Buckmaster & Ellzey: Compassionate Legal Advice When You Need It Most
In the reality of the world we live in, many marriages end in divorce. To be prepared in case of this outcome, many couples seek the assistance of a lawyer to help them draw up either a prenuptial or postnuptial agreement. This is a perfectly natural thing to consider, especially in marriages involving joint business concerns or where either party is entering the marriage with a high amount of assets.
At Buckmaster & Ellzey, our Daytona Beach family attorneys will walk you through all the potential financial outcomes related to divorce and help you determine which legal measures are right for you. Don’t enter into a marriage without preparing for every potentiality. Contact Buckmaster & Ellzey for all your marriage agreement needs today.
We are available by phone at (888) 785-6548 or you can contact us online right here.
In the state of Florida, current statutes regarding prenuptial agreements make actions surrounding distribution of assets following the dissolution of a marriage legally binding. While there used to be more flexibility around this field, much of the old guidelines were thrown out following court rulings in 2007, making way for a more rigid interpretation of the law. Under current statutes, the terms of a prenuptial agreement will almost always be found legally binding and enforceable. The major exception to this is if one party is found guilty of coercion or duress during the course of, or amidst the dissolution of, a marriage. In these cases, a prenuptial agreement may be nullified.
While many things may be up for negotiation in a prenuptial agreement, certain rules surrounding what can and cannot be divvied in a divorce remain firm, even with stricter enforcements of prenuptial agreements becoming the norm. Child support, for instance, is not subject to the terms of a prenup, and therefore may be nonnegotiable depending on the circumstances of your divorce.
Prenuptial agreements distribute assets and liabilities under two specific conditions. The first is your standard prenup which determine who is entitled to what in the case of a divorce. The second relates to the untimely death of one spouse during the course of the marriage and lays out what that spouse is entitled to inherit following the other’s passing.
Things you may be able to negotiate in a prenup include:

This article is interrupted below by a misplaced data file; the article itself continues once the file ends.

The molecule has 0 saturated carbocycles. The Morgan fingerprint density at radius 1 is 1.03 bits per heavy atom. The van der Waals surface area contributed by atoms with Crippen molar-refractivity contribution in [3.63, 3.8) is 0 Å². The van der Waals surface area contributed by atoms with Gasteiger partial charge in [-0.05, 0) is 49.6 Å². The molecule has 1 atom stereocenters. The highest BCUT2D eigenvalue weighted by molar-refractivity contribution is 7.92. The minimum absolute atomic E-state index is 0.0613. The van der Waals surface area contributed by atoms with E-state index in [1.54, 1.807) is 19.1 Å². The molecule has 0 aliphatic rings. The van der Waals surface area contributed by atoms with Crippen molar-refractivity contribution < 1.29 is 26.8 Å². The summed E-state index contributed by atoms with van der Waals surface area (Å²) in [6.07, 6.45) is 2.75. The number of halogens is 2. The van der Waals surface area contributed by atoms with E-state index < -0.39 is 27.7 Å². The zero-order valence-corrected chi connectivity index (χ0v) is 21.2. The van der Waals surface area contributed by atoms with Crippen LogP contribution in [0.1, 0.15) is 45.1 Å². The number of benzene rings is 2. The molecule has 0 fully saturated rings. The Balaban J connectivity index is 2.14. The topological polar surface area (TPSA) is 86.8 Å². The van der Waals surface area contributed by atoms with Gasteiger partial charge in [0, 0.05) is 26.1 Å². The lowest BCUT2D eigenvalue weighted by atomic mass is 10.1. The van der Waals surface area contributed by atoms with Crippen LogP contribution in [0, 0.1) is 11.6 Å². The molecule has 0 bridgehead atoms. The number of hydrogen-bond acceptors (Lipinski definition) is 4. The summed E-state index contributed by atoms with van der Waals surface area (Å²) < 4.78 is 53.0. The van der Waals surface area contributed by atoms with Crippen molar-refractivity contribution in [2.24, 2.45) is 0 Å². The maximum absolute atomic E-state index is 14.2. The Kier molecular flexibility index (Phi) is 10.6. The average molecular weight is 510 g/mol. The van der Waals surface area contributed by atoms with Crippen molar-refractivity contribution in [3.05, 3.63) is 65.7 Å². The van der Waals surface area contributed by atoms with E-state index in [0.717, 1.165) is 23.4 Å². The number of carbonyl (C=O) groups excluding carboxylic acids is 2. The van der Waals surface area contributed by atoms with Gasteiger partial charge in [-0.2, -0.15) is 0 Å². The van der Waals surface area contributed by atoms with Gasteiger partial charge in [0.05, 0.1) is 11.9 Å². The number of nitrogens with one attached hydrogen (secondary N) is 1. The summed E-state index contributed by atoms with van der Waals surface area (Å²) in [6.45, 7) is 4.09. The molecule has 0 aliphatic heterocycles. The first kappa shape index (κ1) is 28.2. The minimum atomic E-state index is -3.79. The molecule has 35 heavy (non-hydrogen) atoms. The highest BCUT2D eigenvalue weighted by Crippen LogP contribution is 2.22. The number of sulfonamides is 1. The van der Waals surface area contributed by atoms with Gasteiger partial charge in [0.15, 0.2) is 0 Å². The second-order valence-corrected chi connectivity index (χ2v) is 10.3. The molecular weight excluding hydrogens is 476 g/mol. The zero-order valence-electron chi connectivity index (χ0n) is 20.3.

- Real Estate
- Other property
- Various assets
Though far less discussed, postnuptial agreements are fairly similar to prenuptial agreements. The key difference is timing. Prenuptial agreements can only be drawn prior to marriage. Postnuptial agreements, conversely, can be drawn any time during the duration of the marriage. Like prenuptial agreements, postnuptial agreements can pertain either to division of assets in the case of a marriage dissolving, or distribution of assets in the case of one partner’s death.
Full Financial Disclosure
Full financial disclosure, also sometimes referred to as “full and frank disclosure,” is the stipulation that both parties must be totally and completely upfront about their assets when entering into a prenuptial or postnuptial agreement. This practice is designed to prevent either party from making fraudulent monetary statements to the other, and to ensure that neither spouse withholds pertinent details about their financial standing.
Don’t Trust Just Anyone with Your Marriage, Call Buckmaster & Ellzey Today
At Buckmaster & Ellzey, we know that issues related to family law can be difficult. You may not want to even think about the possibility of divorce, yet it is important for each party to put themselves in the best financial and legal situation possible when entering a marriage. That’s why our firm provides compassionate and thoughtful counsel, so you are able to be married without any hesitations.
Call (888) 785-6548 to speak to our Daytona Beach lawyers now, and start negotiating the terms of your prenuptial or post-nuptial agreement today.